Through the Looking Glass Children's Book Reviews

The Year of the Three Sisters (An Anna Wang novel)

The Year of the Three Sisters (An Anna Wang novel)

Andrea Cheng
Illustrator:  Patrice Barton 
Fiction  Series
For ages 7 to 9
Houghton Mifflin Harcourt, 2015   ISBN: 978-0544344273

Last winter Anna went to China, and while she was there she made friends with Fan, a girl who worked in the hotel where Anna was staying. Anna and Fan have been writing to each other over the months and one hot day Anna tells her friend Andee about the special friendship that she shares with the Fan. Andee suggests that they invite Fan to come to America as an exchange student. Fan could go to Andee’s school and even stay with Andee and her family.

Anna sends Fan an email and she and Andee have high hopes that Fan will agree to come and visit, but this is not what happens. Fan works in the city, but she is from the countryside and there is very little money to spare in her family. In fact, Fan had to leave school because her family needed her to start earning money. There is no way Fan can pay to come to America.

Andee’s family then steps in and they offer to pay for Fan to come to the United States. Anna’s mother also writes to Fan’s mother, explaining why such a trip would be a wonderful opportunity for Fan. If she can improve her English, Fan will be able to get a better paying job in a hotel when she gets home.

Thanks to the generosity of Andee’s parents, Fan’s parents agree to let Fan come to Cincinnati to stay with Andee and her family. Everyone is excited to have Fan come and visit, and Andee and Anna work hard to make sure that they do everything they can to make Fan feel welcome. Anna does worry a little about how Fan will feel staying in Andee’s large home. Fan has never seen such a large house, and has never slept in a room alone.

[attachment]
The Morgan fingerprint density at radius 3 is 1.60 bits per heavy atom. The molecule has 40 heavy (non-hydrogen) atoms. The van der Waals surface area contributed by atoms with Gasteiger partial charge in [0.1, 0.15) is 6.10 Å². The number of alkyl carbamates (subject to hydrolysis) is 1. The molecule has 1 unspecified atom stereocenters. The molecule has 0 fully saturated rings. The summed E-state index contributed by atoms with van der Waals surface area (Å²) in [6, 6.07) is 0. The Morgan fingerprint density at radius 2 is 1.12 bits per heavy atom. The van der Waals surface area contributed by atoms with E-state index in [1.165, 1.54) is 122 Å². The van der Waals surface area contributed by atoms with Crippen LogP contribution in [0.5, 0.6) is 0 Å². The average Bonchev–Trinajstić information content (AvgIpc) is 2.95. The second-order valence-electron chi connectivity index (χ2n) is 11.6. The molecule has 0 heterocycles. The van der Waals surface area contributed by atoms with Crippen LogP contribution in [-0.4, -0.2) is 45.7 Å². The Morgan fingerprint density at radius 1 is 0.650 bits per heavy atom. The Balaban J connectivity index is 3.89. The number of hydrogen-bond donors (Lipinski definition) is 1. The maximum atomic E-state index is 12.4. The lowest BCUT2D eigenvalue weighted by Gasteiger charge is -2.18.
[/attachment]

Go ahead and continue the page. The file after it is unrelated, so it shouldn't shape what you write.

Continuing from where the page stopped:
It turns out that Anna’s fears are well-founded. America is a strange place for a girl from China, and Fan and Andee do not hit it off. It doesn’t help that Fan refuses to do anything fun. Instead, she focuses all her energy on studying her school work and improving her English. She feels that she owes it to her family to work hard, and that doing things that are fun would be a waste of time. No matter what Anna says, Fan is stubborn and determined to “do things the way she did in China, the way she was taught.” Fan is not open to considering new ways of doing things, and Andee is not very flexible either. As the situation with Fan gets worse, Anna begins to think that perhaps inviting Fan to American was not such a good idea after all.

This is the fourth book in the wonderful Anna Wang series, and in it the author further explores how people from different cultures sometimes struggle to get along. Compromises have to be made, and we need to make the effort to understand each other and to learn about each other’s cultures and traditions.